The Tribune Democrat, Johnstown, PA

Local News

September 20, 2013

In the Spotlight | Ladies who love to share their knowledge of headwear

— The typical dress code for Marsha McDowell and Pat Holifield includes pheasant feather hats and bonnets. And they love to tell the stories behind them.

For the past 15 years, the pair, known as The Hat Ladies, have been conducting programs to educate people about the stunning hats that women of Johnstown have worn since 1901.

“We conduct about 30 to 40 shows a year,” McDowell said.

The hat program started when McDowell was asked by Rosemary Pawlowski, executive director of the Bottle Works Ethnic Arts Center in Cambria City, to conduct a hat program featuring local women during African-American History Month (February) and throughout the year.

Pawlowski asked if the program could follow the pattern of a book about church ladies in hat titled “Crown,” McDowell said.

“I went to my friends in the various churches and compiled a PowerPoint presentation and a live presentation featuring local women in the community,” McDowell said.

McDowell and another woman worked together in those early days. When McDowell’s partner moved out of the area, Holifield jumped at the chance to help.

McDowell said she and Holifield expanded their program to include vendors, entertainment, tributes and a memorial service to hat ladies who are deceased.

At the annual events, The Hat Ladies raise money for the Mattie King and Maggie Segars Scholarship Fund.

The money raised goes toward scholarships for minority children and adults who want to take classes or attend events at Bottle Works. A couple of thousands dollars for the fund has been raised so far.

“We both show our mother’s hats (at the program), and that gives us the chance to tell our mothers’ stories, Holifield said.

The late Mattie King is the mother of Holifield. The late Maggie Segars is the mother of McDowell.

Their program continued to grow and become more refined.

“Then something peculiar happened,” McDowell said. “Pat came up with the idea of taking it (hat program) on the road.”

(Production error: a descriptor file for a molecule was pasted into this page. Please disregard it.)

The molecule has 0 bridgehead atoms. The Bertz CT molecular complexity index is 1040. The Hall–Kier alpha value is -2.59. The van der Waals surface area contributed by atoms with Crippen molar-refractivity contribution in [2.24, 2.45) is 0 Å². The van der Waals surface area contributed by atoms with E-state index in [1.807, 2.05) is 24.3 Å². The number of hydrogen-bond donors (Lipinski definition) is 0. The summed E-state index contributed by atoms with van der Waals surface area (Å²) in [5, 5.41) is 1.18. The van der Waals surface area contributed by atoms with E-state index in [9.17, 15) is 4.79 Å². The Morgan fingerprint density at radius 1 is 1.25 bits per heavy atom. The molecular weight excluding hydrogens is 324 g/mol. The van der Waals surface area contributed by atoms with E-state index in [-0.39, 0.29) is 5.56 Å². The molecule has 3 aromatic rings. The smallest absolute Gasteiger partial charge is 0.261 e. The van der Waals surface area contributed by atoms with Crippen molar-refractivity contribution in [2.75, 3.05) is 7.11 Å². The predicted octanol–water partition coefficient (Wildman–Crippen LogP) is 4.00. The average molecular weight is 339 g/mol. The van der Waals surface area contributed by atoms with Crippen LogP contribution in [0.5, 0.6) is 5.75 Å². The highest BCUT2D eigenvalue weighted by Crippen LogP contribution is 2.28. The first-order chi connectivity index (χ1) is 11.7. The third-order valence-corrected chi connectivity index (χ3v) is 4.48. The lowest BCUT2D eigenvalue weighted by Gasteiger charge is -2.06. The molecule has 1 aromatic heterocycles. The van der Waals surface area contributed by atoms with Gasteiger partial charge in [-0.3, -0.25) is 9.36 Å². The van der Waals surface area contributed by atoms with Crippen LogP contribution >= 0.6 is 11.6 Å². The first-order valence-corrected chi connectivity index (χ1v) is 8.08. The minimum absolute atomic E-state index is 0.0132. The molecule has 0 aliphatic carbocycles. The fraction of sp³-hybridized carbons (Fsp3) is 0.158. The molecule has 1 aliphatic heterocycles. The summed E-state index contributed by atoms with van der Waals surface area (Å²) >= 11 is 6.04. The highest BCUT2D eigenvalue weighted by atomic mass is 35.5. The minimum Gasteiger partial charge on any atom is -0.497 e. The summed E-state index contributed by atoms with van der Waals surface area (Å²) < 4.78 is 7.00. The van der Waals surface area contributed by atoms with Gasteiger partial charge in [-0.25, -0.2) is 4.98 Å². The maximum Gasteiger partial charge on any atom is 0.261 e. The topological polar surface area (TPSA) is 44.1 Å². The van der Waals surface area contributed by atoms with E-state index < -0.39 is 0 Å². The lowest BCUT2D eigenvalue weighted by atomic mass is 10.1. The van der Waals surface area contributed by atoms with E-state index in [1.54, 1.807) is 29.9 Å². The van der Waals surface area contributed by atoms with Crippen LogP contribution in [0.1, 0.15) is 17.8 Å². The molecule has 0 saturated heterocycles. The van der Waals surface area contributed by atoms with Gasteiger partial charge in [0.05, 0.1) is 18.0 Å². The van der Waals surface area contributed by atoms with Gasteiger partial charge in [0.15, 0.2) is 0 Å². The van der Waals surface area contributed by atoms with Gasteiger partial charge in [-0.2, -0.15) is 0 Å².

Holifield said they started going to nursing homes to put on shows for residents. They also were invited to conduct their program at banquets and other events, she said.

Holifield said they have conducted their program from Pittsburgh to State College and Greensburg to Bedford.

“We have more than 500 hats,” Holifield said, adding that they feature between 30 and 40 hats at each show. “We have vintage hats from the ladies of Johnstown. We tell their stories.”

Sometimes the women receive the hats quietly by someone dropping off a hat at one of their porches. Other times people will come up to them after one of their programs and offer them a hat.

“Those people will say they have their mother’s or grandmother’s hats and don’t know what to do with them,” McDowell said.

“What they are saying is that they don’t want them to go to someone who won’t take care of them. They know we will use them to tell the story about the person who wore the hat.”

Holifield said once someone gives a hat to The Hat Ladies, the memory of that person will be preserved and their story told over and over again.

“It’s like the family has carved out a little bit of history for themselves,” she said.

For example, one of their hats is from the late Mabel Johnson of Johnstown, Holifield said.

Mrs. Johnson’s husband was the first black dentist in Johnstown. In the 1950s the Johnsons were invited to appear on the television show “This is Your Life,” a program showcasing extraordinary lives, she said. Mrs. Johnson presented them with the hat that she wore on the train trip to Chicago where the show was being produced, Holifield said.

Pawlowski, said The Hat Ladies do a fabulous job.

“I love them,” she said. “We call them the Famous Fabulous Hat Ladies.”

They started off by modeling contemporary hats, but then they realized that the women who really respect and wear them well often have a family tradition of wearing hats.

The next step was collecting and modeling the vintage hats that those women wore and telling the stories about those women, she said.

The audience likes their program, she said.

“They just bring so much joy to people, and they love the people for whom they perform,” Pawlowski said.

Allegra Slick, executive director of Mom’s House, Johnstown, first saw The Hat Ladies at a fundraiser and thought they would make an excellent addition to Mom’s House’s 30th Anniversary Reunion banquet in April.

“The women were so well prepared and so entertaining for every age group who attended,” Slick said. “Men enjoyed the show as much as the women did.

“We all walked away after the show remembering events in our past where our mothers, grandmothers and aunts all wore hats to our special occasions.”

With such a large assortment of hats, no two programs should be identical, she said.

More can be learned about The Hat Ladies at

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Tackling the area's drug problem.
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